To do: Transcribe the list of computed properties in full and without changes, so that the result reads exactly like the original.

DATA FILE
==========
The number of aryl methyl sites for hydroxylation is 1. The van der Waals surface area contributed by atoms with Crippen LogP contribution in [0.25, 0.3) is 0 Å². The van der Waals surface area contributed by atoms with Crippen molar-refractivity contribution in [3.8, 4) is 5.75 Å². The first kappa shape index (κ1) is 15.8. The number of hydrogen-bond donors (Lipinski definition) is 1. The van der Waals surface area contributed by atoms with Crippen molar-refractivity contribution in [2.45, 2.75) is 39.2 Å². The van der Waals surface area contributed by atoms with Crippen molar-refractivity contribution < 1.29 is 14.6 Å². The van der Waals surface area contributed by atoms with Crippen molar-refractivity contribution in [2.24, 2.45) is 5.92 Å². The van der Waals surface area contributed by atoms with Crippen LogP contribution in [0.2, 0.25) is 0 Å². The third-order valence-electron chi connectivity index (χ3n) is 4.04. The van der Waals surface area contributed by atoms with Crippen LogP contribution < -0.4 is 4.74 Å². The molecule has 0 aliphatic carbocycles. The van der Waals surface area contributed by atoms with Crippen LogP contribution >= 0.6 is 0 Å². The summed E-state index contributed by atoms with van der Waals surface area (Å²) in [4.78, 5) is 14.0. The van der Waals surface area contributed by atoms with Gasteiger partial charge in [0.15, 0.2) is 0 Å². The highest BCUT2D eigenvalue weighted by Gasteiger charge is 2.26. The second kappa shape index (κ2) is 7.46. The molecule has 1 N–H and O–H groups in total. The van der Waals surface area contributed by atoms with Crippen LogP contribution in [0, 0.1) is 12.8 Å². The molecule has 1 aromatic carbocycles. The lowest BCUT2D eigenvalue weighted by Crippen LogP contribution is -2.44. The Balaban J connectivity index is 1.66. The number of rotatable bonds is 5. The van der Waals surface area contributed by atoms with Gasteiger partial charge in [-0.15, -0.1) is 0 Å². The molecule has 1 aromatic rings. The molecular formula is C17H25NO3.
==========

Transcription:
The number of aryl methyl sites for hydroxylation is 1. The van der Waals surface area contributed by atoms with Crippen LogP contribution in [0.25, 0.3) is 0 Å². The van der Waals surface area contributed by atoms with Crippen molar-refractivity contribution in [3.8, 4) is 5.75 Å². The first kappa shape index (κ1) is 15.8. The number of hydrogen-bond donors (Lipinski definition) is 1. The van der Waals surface area contributed by atoms with Crippen molar-refractivity contribution in [2.45, 2.75) is 39.2 Å². The van der Waals surface area contributed by atoms with Crippen molar-refractivity contribution < 1.29 is 14.6 Å². The van der Waals surface area contributed by atoms with Crippen molar-refractivity contribution in [2.24, 2.45) is 5.92 Å². The van der Waals surface area contributed by atoms with Crippen LogP contribution in [0.2, 0.25) is 0 Å². The third-order valence-electron chi connectivity index (χ3n) is 4.04. The van der Waals surface area contributed by atoms with Crippen LogP contribution < -0.4 is 4.74 Å². The molecule has 0 aliphatic carbocycles. The van der Waals surface area contributed by atoms with Crippen LogP contribution >= 0.6 is 0 Å². The summed E-state index contributed by atoms with van der Waals surface area (Å²) in [4.78, 5) is 14.0. The van der Waals surface area contributed by atoms with Gasteiger partial charge in [0.15, 0.2) is 0 Å². The highest BCUT2D eigenvalue weighted by Gasteiger charge is 2.26. The second kappa shape index (κ2) is 7.46. The molecule has 1 N–H and O–H groups in total. The van der Waals surface area contributed by atoms with Crippen LogP contribution in [0, 0.1) is 12.8 Å². The molecule has 1 aromatic carbocycles. The lowest BCUT2D eigenvalue weighted by Crippen LogP contribution is -2.44. The Balaban J connectivity index is 1.66. The number of rotatable bonds is 5. The van der Waals surface area contributed by atoms with Gasteiger partial charge in [-0.15, -0.1) is 0 Å². The molecule has 1 aromatic rings. The molecular formula is C17H25NO3.